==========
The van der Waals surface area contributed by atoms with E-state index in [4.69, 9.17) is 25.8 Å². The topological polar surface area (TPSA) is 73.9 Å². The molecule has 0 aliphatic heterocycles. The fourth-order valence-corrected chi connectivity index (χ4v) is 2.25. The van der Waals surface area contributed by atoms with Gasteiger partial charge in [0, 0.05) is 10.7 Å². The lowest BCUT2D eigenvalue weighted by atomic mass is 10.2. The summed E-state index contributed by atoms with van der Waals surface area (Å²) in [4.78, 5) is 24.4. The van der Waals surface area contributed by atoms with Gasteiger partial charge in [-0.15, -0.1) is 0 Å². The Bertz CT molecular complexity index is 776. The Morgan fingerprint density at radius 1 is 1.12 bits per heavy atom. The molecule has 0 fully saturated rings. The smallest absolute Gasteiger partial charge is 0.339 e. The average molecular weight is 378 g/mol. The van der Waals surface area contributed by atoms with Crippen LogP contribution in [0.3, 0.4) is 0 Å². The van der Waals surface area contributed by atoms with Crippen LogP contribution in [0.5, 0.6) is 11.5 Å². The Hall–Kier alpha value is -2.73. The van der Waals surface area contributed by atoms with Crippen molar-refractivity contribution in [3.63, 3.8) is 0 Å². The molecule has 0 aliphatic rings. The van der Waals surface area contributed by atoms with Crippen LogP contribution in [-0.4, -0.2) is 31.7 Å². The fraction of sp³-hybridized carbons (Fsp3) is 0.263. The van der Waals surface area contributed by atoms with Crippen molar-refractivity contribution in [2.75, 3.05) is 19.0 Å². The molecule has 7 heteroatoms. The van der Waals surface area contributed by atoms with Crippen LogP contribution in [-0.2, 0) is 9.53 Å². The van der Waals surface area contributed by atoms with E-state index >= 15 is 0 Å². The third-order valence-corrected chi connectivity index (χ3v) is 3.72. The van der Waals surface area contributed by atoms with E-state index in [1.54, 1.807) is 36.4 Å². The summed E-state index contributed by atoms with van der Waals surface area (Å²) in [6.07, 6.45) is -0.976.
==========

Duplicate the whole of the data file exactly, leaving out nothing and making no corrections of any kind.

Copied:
The van der Waals surface area contributed by atoms with E-state index in [4.69, 9.17) is 25.8 Å². The topological polar surface area (TPSA) is 73.9 Å². The molecule has 0 aliphatic heterocycles. The fourth-order valence-corrected chi connectivity index (χ4v) is 2.25. The van der Waals surface area contributed by atoms with Gasteiger partial charge in [0, 0.05) is 10.7 Å². The lowest BCUT2D eigenvalue weighted by atomic mass is 10.2. The summed E-state index contributed by atoms with van der Waals surface area (Å²) in [4.78, 5) is 24.4. The van der Waals surface area contributed by atoms with Gasteiger partial charge in [-0.15, -0.1) is 0 Å². The Bertz CT molecular complexity index is 776. The Morgan fingerprint density at radius 1 is 1.12 bits per heavy atom. The molecule has 0 fully saturated rings. The smallest absolute Gasteiger partial charge is 0.339 e. The average molecular weight is 378 g/mol. The van der Waals surface area contributed by atoms with Crippen LogP contribution in [0.3, 0.4) is 0 Å². The van der Waals surface area contributed by atoms with Crippen LogP contribution in [0.5, 0.6) is 11.5 Å². The Hall–Kier alpha value is -2.73. The van der Waals surface area contributed by atoms with Crippen molar-refractivity contribution in [3.63, 3.8) is 0 Å². The molecule has 0 aliphatic rings. The van der Waals surface area contributed by atoms with Crippen LogP contribution in [-0.4, -0.2) is 31.7 Å². The fraction of sp³-hybridized carbons (Fsp3) is 0.263. The van der Waals surface area contributed by atoms with Crippen molar-refractivity contribution in [2.75, 3.05) is 19.0 Å². The molecule has 7 heteroatoms. The van der Waals surface area contributed by atoms with Crippen LogP contribution in [-0.2, 0) is 9.53 Å². The van der Waals surface area contributed by atoms with E-state index >= 15 is 0 Å². The third-order valence-corrected chi connectivity index (χ3v) is 3.72. The van der Waals surface area contributed by atoms with E-state index in [1.54, 1.807) is 36.4 Å². The summed E-state index contributed by atoms with van der Waals surface area (Å²) in [6.07, 6.45) is -0.976.